Biden Rolls Out Sweeping Tariffs Against China

May 14, 2024 by Dan McCue
Biden Rolls Out Sweeping Tariffs Against China

WASHINGTON — President Joe Biden on Tuesday rolled out steep new tariffs on a wide range of Chinese imports, including electric vehicles, solar panels, semiconductors and medical products in an effort to protect American manufacturers from competitors he said are unfairly subsidized by the government in Beijing.

“American workers can out-work and out-compete anyone as long as the competition is fair, but for too long it hasn’t been fair,” the president said between raindrops during a speech in the White House Rose Garden Tuesday afternoon.

“We’re not going to let China flood our market,” he said.

Jesse Gary, president and CEO of the Century Aluminum Company, the largest producer of primary aluminum — aluminum produced directly from mined ore — in the United States, and Roxanne “Rox” Brown, vice president of the United Steelworkers Union, delivered opening remarks.

As they looked on, Biden also announced he intends to continue tariffs on more than $300 billion worth of Chinese goods imposed during the Trump administration.

His position on those tariffs on Tuesday was a marked contrast to his criticism of them during the 2020 presidential election campaign, when he called former President Donald Trump’s imposition of them a veiled tax on American consumers.

But his change of heart showed how important a tough-on-China stance is considered ahead of this year’s election, particularly as both the Biden and Trump campaigns are trying to woo swing voters in several manufacturing-dependent battleground states.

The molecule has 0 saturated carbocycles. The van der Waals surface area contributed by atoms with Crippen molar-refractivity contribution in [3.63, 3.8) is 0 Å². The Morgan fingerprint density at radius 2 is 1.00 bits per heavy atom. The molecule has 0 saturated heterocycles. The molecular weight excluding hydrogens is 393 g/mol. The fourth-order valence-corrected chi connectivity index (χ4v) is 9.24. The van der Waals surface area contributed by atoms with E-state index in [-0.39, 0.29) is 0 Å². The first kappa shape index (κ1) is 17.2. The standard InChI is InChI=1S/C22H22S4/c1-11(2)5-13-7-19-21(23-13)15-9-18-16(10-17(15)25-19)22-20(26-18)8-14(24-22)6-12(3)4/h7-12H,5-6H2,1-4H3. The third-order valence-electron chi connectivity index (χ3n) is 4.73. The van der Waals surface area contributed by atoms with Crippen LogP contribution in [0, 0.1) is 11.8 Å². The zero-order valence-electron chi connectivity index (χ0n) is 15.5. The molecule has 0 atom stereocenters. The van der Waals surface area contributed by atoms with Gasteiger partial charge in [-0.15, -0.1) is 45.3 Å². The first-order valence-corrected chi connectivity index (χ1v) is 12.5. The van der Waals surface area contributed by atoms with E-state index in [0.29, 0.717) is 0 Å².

Standing before an audience that included members of his cabinet, Democratic members of Congress, the leaders of several labor unions and the heads of several manufacturing concerns, Biden accused of China of propping up its companies, enabling them to produce far more of certain products than the world can absorb, and then “dumping these excess products on the market at unfairly low prices, driving other manufacturers around the world out of business.”

Biden also sharply criticized China for forcing American companies to transfer their patented technologies to China as a cost of doing business, and for requiring that China hold a 51% ownership interest in the subsidiaries of U.S. companies that want to do business there.

President Joe Biden, surrounded by union officials, signs an order imposing steep new tariffs against China. (Photo by Dan McCue)

According to the White House, about $18 billion worth of Chinese goods will be subject to the sharp rise in tariffs, which were “carefully targeted to strategic sectors.”

The headline grabbers, however, are the tariffs on Chinese-produced electric vehicles, which will quadruple this year to 100%.

“Folks, look, I am determined that the future of electric vehicles be made in America by union workers,” Biden said to sustained applause.

American consumers, he said, want to buy inexpensive electric vehicles in a market “that isn’t dominated by the unfair trade practices of China.”